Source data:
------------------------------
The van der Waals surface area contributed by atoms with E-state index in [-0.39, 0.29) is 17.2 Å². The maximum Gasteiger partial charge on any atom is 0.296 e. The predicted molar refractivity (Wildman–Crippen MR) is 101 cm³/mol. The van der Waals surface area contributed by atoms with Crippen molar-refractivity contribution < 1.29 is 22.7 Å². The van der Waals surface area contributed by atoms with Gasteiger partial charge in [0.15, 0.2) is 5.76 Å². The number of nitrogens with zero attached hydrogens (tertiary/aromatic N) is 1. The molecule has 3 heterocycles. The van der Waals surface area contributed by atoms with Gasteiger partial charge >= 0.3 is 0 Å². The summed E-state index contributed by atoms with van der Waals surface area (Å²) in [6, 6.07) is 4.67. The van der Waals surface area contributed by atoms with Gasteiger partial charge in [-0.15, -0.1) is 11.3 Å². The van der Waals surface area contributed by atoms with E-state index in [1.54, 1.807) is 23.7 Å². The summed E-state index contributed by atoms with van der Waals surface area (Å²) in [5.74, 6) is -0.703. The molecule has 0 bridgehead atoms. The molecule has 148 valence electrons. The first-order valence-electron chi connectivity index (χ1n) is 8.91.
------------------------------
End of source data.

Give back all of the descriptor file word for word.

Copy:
The van der Waals surface area contributed by atoms with E-state index in [-0.39, 0.29) is 17.2 Å². The maximum Gasteiger partial charge on any atom is 0.296 e. The predicted molar refractivity (Wildman–Crippen MR) is 101 cm³/mol. The van der Waals surface area contributed by atoms with Crippen molar-refractivity contribution < 1.29 is 22.7 Å². The van der Waals surface area contributed by atoms with Gasteiger partial charge in [0.15, 0.2) is 5.76 Å². The number of nitrogens with zero attached hydrogens (tertiary/aromatic N) is 1. The molecule has 3 heterocycles. The van der Waals surface area contributed by atoms with Gasteiger partial charge >= 0.3 is 0 Å². The summed E-state index contributed by atoms with van der Waals surface area (Å²) in [6, 6.07) is 4.67. The van der Waals surface area contributed by atoms with Gasteiger partial charge in [-0.15, -0.1) is 11.3 Å². The van der Waals surface area contributed by atoms with E-state index in [1.54, 1.807) is 23.7 Å². The summed E-state index contributed by atoms with van der Waals surface area (Å²) in [5.74, 6) is -0.703. The molecule has 0 bridgehead atoms. The molecule has 148 valence electrons. The first-order valence-electron chi connectivity index (χ1n) is 8.91.